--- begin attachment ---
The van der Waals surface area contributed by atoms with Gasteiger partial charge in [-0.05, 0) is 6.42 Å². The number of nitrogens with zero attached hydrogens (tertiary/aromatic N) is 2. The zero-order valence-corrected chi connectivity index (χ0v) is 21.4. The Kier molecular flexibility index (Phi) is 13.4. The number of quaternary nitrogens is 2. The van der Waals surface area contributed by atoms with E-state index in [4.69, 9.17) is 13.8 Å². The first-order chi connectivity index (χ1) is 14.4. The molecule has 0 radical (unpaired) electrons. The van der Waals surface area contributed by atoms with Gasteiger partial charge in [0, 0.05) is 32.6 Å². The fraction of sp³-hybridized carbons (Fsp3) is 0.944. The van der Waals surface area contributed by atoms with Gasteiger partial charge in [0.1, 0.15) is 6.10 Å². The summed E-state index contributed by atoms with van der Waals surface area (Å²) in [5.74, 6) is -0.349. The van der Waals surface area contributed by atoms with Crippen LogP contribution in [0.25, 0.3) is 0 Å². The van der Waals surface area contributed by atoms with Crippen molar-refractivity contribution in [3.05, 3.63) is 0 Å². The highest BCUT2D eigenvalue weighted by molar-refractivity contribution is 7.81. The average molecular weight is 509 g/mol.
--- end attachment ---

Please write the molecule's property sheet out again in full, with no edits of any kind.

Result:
The van der Waals surface area contributed by atoms with Gasteiger partial charge in [-0.05, 0) is 6.42 Å². The number of nitrogens with zero attached hydrogens (tertiary/aromatic N) is 2. The zero-order valence-corrected chi connectivity index (χ0v) is 21.4. The Kier molecular flexibility index (Phi) is 13.4. The number of quaternary nitrogens is 2. The van der Waals surface area contributed by atoms with E-state index in [4.69, 9.17) is 13.8 Å². The first-order chi connectivity index (χ1) is 14.4. The molecule has 0 radical (unpaired) electrons. The van der Waals surface area contributed by atoms with Gasteiger partial charge in [0, 0.05) is 32.6 Å². The fraction of sp³-hybridized carbons (Fsp3) is 0.944. The van der Waals surface area contributed by atoms with Gasteiger partial charge in [0.1, 0.15) is 6.10 Å². The summed E-state index contributed by atoms with van der Waals surface area (Å²) in [5.74, 6) is -0.349. The van der Waals surface area contributed by atoms with Crippen LogP contribution in [0.25, 0.3) is 0 Å². The van der Waals surface area contributed by atoms with Crippen molar-refractivity contribution in [3.05, 3.63) is 0 Å². The highest BCUT2D eigenvalue weighted by molar-refractivity contribution is 7.81. The average molecular weight is 509 g/mol.